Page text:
Wednesday, July 2, 2014

The bees are doing something weird ...

... and I thought you'd like to see.

It's called bearding and I think they're doing it because they're out of room inside.  Bees also do it when they're hot, but I don't think that's the case here - it hasn't been that hot today, and I think they have plenty of top and bottom ventilation.  And bearding because they're hot would mean they'd go back in once the evening cools down.  I first noticed them doing it about five this afternoon.  I just went out to check, an hour after dark, and they're still doing it. 

Also, did you notice the washboarding, the bees "line dancing" on the face of the hive?  They line up and move forwards and backwards.  Nobody seems to know why they do that.  I think it's to make us wonder what they're up to.  (You can see it better if you click on the bottom-right YouTube link so it opens in a bigger window.)

When I first got them home two weeks ago I put out a hummingbird feeder of sugar syrup, but they haven't been much interested in it.  There are a lot of Gallardia (Indian Blankets) and Horsemint (Monarda citriodora) blooming.  Acres and acres of it just across the fence from them.  I think they're working those flowers and packing the existing hive body full. The Horsemint is a cousin of Bee Balm, so I'm not too surprised it's so popular.

When I got them, the box contained eight frames and a frame feeder.  I wanted to leave them alone for a good while before mucking around in their home.  (Okay, okay - that's not really true.  Yeah, I did want to get in there that first day, but learned my lesson then. *snicker*).  It's been twelve days.  I've seen beekeepers recommend waiting at least ten days after moving a hive before you go open it up.  I think it's time.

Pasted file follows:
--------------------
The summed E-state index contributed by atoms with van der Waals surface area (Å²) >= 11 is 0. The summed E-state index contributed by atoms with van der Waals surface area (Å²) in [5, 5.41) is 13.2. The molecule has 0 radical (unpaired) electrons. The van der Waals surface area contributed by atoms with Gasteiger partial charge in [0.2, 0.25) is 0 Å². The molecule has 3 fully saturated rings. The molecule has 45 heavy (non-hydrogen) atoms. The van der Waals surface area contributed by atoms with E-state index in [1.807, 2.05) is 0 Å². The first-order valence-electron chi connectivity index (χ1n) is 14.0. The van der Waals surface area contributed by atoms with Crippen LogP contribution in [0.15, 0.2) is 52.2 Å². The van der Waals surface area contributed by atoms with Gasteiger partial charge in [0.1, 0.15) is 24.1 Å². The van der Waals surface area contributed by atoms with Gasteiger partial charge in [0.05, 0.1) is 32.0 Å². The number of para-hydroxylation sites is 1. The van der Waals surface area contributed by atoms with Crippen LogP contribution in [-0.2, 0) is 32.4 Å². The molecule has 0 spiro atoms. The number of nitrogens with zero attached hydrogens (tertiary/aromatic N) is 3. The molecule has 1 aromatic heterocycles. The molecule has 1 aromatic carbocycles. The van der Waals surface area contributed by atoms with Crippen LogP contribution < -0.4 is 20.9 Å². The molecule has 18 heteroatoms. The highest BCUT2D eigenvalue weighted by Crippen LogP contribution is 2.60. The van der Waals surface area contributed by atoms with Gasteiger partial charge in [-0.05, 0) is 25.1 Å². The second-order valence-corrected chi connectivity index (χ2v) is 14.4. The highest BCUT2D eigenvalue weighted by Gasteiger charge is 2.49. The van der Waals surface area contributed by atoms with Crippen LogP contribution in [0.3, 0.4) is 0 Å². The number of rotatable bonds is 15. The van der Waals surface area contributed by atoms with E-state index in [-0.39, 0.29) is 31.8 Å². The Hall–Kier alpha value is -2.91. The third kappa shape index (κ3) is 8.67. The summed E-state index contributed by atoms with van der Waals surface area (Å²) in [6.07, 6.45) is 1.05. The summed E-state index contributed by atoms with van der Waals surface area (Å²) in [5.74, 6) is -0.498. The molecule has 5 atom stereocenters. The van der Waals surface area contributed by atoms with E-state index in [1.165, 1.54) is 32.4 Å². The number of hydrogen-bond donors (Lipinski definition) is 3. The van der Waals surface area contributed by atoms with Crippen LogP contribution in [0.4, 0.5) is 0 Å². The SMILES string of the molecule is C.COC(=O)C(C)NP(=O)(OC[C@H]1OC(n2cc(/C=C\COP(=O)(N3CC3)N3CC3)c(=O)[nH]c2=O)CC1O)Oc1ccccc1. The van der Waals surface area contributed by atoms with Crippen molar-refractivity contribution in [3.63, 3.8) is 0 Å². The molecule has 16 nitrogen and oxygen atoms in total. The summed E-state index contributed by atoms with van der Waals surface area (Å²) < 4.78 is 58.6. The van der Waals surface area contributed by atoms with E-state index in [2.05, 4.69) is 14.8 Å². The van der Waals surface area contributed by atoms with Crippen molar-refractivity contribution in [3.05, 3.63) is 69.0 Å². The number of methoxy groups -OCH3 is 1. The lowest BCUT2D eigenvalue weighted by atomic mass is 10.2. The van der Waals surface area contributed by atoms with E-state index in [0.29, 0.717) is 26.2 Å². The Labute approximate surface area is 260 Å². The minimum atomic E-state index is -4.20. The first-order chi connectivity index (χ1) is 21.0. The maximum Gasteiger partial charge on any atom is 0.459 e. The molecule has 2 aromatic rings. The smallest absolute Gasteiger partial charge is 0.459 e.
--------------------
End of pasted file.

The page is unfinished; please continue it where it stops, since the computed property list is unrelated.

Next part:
So I've got my plan ready.  Smoke the entrance and wait a couple minutes.  Lift the lid and set it aside.  Pry out the feeder.  Pry out the frames and inspect them one by one. I'll be looking for a nice brood pattern, along with some pollen and honey.

Then I'll take one frame of comb out of the bottom box and put it in a new box full of empty frames.  I'll put two empty frames back in the middle of the full box - one to replace the feeder and one to replace the frame I remove.  That full frame acts like a ladder for the bees to climb to the top of the new box and it's frames.  They like to work from the top down, and don't like flying up there.  I guess they bump their heads if they try.

Once I get that top box set on just right, I'll put the notched inner cover on and top the whole shebang with a plastic hive lid.  I got it for my birthday a few years ago from Kelly and Billy, friends who gave me their entire old hive.  That's the white one sitting next to my new one. Great birthday present, huh?  I certainly think so.  I've read other beekeepers' posts on forums, those from hot climates, who say the plastic tops keep too much heat in.  I'll keep an eye on it.  I have a backup plan - a piece of corrugated tin and a rock.  Fancy.

So Rhonda's coming over early tomorrow to be moral support and run the camera.  Wish me luck!

1 comment:

  1. good luck honey ! I love reading ur stuff.


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